Colin has lost his memory. He can't even remember the predators he is supposed to stay away from, not coyotes, not lynx, not even the most dangerous of all¨humans. Luckily, he meets fellow ravens Zack and Molly and eventually joins the Raven's End flock. But dreams and prophetic visions lead Colin away from his new family on a quest for his lost identity.
In Raven's End, Ben Gadd brings his experience as a naturalist and mountain climber to a tale of adventure in the Canadian Rockies. The strength of the novel is Gadd's loving descriptions of the mountain ecosystem. He revels in wonderfully gross scenes of eating road kill, and he gives us the dizzying view of the Rockies from above as if he had flown it himself. In this story it is not just the animals who speak, but the sun, the rocks and even lichen, suggesting that the ravens are all part of a larger cycle of life.
Unfortunately, there are certain pitfalls to writing a talking animal story, and Gadd has not managed to avoid them all. Belief in a fantasy is a tenuous thing, predicated on a reader's trust that the writer is following a set of rules as fixed as the law of gravity. From the beginning the reader is unsure of the logic to Gadd's universe. For instance, the ravens call themselves "C.C"., as in Colin C.C., Greta C.C. The initials stand for Corvus Corax. Do they know the alphabet? Do they know the Latin term for their own species? The human names are also a sticking point. They are weighted with too much human cultural history.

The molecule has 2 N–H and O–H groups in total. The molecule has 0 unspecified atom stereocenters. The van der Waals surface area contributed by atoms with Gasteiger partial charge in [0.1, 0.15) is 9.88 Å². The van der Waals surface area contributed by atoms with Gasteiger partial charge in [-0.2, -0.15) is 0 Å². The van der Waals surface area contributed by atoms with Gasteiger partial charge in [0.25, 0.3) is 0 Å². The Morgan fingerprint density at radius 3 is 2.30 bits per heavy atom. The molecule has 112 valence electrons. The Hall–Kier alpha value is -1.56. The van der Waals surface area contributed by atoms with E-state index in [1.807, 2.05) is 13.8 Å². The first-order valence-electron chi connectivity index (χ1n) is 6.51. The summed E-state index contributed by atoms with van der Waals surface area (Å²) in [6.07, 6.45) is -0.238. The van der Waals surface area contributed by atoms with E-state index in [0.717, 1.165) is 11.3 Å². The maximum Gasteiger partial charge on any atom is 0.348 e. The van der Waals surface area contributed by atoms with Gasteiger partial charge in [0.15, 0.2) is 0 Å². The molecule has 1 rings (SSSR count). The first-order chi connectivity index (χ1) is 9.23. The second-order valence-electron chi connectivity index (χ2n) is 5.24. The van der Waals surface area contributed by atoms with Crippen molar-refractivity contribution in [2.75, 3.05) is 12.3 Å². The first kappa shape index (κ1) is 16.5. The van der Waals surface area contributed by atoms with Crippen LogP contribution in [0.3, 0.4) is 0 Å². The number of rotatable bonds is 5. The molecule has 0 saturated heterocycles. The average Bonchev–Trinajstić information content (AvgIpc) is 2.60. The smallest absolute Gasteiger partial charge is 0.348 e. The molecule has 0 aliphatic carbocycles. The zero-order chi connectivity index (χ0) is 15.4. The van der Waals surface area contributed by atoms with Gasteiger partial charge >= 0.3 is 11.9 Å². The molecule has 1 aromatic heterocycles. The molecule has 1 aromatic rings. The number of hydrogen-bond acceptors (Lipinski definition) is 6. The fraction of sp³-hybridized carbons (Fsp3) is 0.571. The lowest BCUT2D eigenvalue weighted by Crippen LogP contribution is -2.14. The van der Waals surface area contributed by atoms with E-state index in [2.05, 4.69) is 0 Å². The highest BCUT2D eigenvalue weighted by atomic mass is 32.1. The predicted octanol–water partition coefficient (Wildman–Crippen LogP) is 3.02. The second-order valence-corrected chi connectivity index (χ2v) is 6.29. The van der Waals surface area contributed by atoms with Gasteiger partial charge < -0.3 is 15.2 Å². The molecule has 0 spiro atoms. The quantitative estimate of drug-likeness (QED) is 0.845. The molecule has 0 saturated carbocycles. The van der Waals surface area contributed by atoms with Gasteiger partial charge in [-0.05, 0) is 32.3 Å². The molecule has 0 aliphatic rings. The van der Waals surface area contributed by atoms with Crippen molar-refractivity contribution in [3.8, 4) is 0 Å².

Truly believable animal characters are molded by their own animal nature. In Silverwing, Kenneth Opel's bats could only be bats. In Watership Down, Richard Adams' rabbits could only be rabbits. There are times when the ravens of this story threaten to become people in feathers. They smile when they are happy. They understand directions like, "just follow Carrot Creek to the highway and turn right." Of course, a raven's knowing right from left is no more unlikely than his ability to speak English, but the reader's suspension of disbelief is too often jolted by these lapses into humanness. When a raven brings a shiny object home after a foraging trip to a national park, another raven is heard to mutter, "Ah, kids. They just can't leave Banff without a souvenir." The joke is not worth the resulting interruption of the fantasy.
The novel is partially redeemed by well-paced storytelling and by a clever surprise ending, but the raven's too-human behavior and mode of speech mar what could have been an action-packed good read.
Lena Coakley is a children's writer and reviewer who lives in Toronto.